I recently opened my email to find my usual notifications from Pinterest. Like other users, Pinterest sends me frequent notes letting me know someone picked up or liked my “pins” – which follow along with the topics of cooking, weaving, cross-stitching, or quilting. And, of course, I am bombarded with suggestions to look at pins on my various interests.
However, this was a different email from Pinterest, notifying me one of my pins on quilts was removed. In the email, Pinterest stated:
“We’re getting in touch to let you know we received a copyright complaint and have removed one (or more) of your Pins. The complaint wasn’t directed against you or your Pin; it was directed against another user’s Pin of the same content…”
This notification got me thinking. Clearly, the quilt developer claims ownership in her design. She probably sells her design to people who want to put it to use her quilt idea and project. Selling designs online and having people copy the design without paying her for it violates her ownership interest. Taking this further, I realized the quilt developer owns an asset that has value. The design is not in a book that I buy in a quilt shop. Here, the asset is one that is purely digital.
The quilt developer might want to sell her digital asset — her quilt design — to interested quilters and not want the average Pinterest user to simply pin and disseminate the design without purchasing it.
Managing valuable digital assets is an increasing concern in estate planning. If you have developed digital assets — websites, games, designs, photos, all sold or viewed digitally — you need to be aware of their value. You also need to identify the asset in your estate plan: Referencing the asset, transferring, and/or incorporating the asset into your trust or estate plan is critical.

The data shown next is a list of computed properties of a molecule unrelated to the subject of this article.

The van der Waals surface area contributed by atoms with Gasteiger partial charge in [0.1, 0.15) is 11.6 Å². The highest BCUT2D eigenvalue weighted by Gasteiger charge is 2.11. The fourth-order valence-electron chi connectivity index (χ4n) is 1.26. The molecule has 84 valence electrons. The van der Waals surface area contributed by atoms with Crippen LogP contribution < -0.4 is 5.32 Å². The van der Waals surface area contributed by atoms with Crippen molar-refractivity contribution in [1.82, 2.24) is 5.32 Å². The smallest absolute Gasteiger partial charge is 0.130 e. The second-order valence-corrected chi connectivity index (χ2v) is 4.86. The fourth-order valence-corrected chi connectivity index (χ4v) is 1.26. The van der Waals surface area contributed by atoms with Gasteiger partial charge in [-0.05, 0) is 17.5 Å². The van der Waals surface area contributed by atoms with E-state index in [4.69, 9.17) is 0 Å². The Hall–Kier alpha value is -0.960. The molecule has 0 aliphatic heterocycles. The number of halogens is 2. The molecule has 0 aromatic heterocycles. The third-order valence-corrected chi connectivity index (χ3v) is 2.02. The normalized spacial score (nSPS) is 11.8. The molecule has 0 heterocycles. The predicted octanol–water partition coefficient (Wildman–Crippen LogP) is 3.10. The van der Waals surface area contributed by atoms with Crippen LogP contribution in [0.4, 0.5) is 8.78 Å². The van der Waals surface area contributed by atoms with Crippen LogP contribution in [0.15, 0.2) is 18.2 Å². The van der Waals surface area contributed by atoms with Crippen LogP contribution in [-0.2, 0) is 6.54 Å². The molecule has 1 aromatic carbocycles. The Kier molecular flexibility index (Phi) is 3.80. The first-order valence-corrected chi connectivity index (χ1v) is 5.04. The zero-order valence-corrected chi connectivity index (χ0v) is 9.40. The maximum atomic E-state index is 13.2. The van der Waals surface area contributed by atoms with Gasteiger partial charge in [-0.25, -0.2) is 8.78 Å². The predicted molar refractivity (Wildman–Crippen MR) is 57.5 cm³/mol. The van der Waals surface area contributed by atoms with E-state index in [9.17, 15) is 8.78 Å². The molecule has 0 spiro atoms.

Think about who you would want to designate to serve as trustee or administrator of your digital assets. This person may — or may not — be the successor trustee of your other more routine assets. For instance, your spouse and/or children may not be the best person to manage an online asset. Ask yourself questions, such as: How will the successor trustee have access to administer the asset? Where do you keep the username, password, administrator?
This issue is one of several issues regarding the management of your digital assets. We have talked in other articles about making sure to keep track of your online accounts, meaning maintenance of your usernames and passwords. Increasingly, another area of attention involves maintaining or closing social media accounts associated with a loved one upon their death. Some people want their accounts closed down immediately, while others have gathered genealogical history, family photos, and other significant information that they want others to share after their death.
We encourage you to give a thought about what you want and need to do to protect or close out your digital interests or transfer them to others. Engage your estate plan lawyer to help you put your cyberspace footprint into words. Our firm can assist you in preparing your estate plan needs.